Let me start very directly for those who really don’t like reading my
normal format blog posts:
If you are hoping that becoming a ScrumMaster will win you praise and
broad recognition and honors and be recognized as THE PERSON who
saved these troubled projects or made the teams awesome, this is not
the role, or the job, for you.
If you are hoping that becoming a ScrumMaster will get you the needed
authority to compel people to obey your command and deliver awesome-
ness every 2 weeks, this is not the role, or the job, for you.
If you are hoping that becoming a ScrumMaster will result in teams
improving performances, increased quality and time to delivery will get
you the satisfaction of knowing you helped people make things happen,
deliver items of value to their organization and its customers and have
the team not even notice you in the corner getting things to happen,
then this might possibly be the role, or job, for you.
That’s the gist. 
Now to explain.
At one time, many large, usually European although some American,
cities had such things as “Gentleman Clubs.” Now, these were not the
ilk of certain business establishments today that advertise themselves
as such. Instead, they were rather formal places intended to provide
people of a certain, order shall we say?, with a place where they could
step in, find a welcome from the staff, have a beverage and maybe
some refreshment, smoke a pipe (perhaps) or play a hand of cards or
simply have conversation with polite, like-minded individuals.
These would be arranged and ordered much as society itself was –
there were those that were for the “better sorts” (meaning wealthy,
particularly coming from older, more established wealthy families)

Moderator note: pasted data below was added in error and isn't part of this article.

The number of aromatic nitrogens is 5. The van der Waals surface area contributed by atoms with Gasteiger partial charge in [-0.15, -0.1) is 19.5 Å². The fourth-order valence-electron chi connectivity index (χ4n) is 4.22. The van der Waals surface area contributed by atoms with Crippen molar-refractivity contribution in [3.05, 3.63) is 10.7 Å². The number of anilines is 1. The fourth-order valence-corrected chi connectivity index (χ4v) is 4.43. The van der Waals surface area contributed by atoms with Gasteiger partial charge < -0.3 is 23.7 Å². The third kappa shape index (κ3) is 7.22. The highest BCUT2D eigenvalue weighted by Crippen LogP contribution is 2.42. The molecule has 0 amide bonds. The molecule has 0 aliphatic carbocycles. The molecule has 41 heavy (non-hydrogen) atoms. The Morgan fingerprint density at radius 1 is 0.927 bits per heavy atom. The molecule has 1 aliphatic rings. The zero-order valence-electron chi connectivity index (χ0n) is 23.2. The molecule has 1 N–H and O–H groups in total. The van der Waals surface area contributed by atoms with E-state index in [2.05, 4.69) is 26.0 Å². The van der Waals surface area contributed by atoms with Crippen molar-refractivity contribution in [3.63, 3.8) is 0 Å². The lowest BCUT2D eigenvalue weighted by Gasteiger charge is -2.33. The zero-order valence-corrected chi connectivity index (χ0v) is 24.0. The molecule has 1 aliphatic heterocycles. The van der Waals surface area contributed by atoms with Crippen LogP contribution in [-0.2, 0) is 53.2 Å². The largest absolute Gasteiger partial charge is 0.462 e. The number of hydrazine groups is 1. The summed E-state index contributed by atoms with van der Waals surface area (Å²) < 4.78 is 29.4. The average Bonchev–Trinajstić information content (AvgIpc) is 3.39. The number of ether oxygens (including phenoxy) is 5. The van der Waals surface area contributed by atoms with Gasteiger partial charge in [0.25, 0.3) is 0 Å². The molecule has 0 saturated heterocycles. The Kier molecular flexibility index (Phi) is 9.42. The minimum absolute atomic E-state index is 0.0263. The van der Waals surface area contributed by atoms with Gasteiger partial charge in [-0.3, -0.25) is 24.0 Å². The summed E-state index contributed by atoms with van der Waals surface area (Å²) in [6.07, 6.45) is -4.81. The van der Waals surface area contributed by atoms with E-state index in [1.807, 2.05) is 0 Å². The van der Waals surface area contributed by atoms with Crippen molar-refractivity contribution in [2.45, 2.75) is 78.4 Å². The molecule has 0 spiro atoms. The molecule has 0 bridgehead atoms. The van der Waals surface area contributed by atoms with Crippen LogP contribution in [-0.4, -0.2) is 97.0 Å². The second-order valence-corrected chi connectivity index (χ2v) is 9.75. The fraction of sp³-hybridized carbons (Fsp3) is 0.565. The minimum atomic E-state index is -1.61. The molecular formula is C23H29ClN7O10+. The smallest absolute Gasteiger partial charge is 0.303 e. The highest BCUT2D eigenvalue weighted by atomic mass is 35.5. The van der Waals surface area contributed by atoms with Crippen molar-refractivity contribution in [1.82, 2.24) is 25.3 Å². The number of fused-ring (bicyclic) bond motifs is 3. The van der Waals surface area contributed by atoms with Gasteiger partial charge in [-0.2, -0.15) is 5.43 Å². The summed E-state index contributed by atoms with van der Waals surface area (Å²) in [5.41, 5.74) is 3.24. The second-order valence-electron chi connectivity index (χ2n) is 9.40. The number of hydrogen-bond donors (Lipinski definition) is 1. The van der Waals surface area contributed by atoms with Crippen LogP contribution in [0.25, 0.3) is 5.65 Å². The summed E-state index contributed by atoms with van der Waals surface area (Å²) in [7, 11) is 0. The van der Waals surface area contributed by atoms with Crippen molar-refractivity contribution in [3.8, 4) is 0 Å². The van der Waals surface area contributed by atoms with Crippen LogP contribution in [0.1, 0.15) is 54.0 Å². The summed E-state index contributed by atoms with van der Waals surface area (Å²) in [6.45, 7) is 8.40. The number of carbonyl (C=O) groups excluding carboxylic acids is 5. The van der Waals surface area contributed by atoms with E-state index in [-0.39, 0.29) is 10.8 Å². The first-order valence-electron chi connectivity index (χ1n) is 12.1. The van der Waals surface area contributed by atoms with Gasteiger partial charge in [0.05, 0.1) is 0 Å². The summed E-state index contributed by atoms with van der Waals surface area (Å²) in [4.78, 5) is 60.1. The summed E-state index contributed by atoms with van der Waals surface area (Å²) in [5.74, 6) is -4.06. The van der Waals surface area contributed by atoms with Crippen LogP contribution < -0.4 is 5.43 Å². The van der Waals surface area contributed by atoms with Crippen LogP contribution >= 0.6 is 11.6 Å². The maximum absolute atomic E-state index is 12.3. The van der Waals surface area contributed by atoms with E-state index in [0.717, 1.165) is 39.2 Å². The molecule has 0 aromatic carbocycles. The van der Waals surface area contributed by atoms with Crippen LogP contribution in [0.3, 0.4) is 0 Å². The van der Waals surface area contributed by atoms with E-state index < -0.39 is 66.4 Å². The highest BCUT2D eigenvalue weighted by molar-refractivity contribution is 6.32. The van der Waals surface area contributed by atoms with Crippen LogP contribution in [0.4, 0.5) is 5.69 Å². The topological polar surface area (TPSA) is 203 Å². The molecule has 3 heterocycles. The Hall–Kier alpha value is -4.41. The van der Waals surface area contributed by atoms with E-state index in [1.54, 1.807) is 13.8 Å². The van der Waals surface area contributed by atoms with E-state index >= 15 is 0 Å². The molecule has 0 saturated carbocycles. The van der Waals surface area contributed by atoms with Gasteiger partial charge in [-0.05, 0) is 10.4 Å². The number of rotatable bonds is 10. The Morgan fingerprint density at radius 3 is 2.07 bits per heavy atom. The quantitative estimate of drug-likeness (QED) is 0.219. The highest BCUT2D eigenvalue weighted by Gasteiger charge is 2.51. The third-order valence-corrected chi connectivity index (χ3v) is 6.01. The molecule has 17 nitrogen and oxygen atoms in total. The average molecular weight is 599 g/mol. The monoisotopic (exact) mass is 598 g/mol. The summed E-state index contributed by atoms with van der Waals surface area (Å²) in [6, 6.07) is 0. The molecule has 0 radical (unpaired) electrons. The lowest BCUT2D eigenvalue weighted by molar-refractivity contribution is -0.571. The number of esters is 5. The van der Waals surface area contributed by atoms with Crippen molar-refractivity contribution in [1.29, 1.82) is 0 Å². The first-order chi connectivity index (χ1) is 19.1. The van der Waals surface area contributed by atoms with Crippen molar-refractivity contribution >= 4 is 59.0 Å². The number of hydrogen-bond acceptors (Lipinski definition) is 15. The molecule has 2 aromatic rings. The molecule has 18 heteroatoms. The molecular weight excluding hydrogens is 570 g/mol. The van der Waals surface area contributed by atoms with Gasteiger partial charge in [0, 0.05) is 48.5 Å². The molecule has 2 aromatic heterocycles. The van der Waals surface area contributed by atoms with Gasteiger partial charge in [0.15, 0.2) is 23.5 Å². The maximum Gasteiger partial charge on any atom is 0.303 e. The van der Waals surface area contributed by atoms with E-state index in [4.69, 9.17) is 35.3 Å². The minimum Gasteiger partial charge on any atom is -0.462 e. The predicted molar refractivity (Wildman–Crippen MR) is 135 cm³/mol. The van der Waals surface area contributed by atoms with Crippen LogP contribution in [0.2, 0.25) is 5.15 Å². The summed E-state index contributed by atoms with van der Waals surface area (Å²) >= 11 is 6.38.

and other aimed at other levels of society – men of business, or
whatever. They would discuss politics, indeed, rather famously there
were a pair of such clubs in London, aimed at the very upper levels
of Society, very similar expectations (qualifications) to become a
member. The great differentiator, was, what political party you
supported: Tory or Whig. Yes, yes, yes. I am well aware there were
radical followers of Wilkes who were reformist Whigs, of sort, but
still, they were the main two parties.
Anyway, you see my point, I think.
There have been “clubs” for some time.
Frankly, becoming a ScrumMaster does not get you into one of the
"better clubs." Walking into a room does not get you hushed awe,
deferential bows, looks or even glances. Members of the “better
classes” will not come over quickly to greet you or take your hand.
We are not the ones for whom such things are ordered.
We might very well be the ones making sure they are ordered and
the members of the Club coming in are greeted appropriately and
have their needs attended to. The members of the Club might
know our name, typically the surname or family name, for that
is how such things work.
“Ah, Walen. Very good to see you again. How are things this
“Oh, thank you sir. It is good to see you back as well.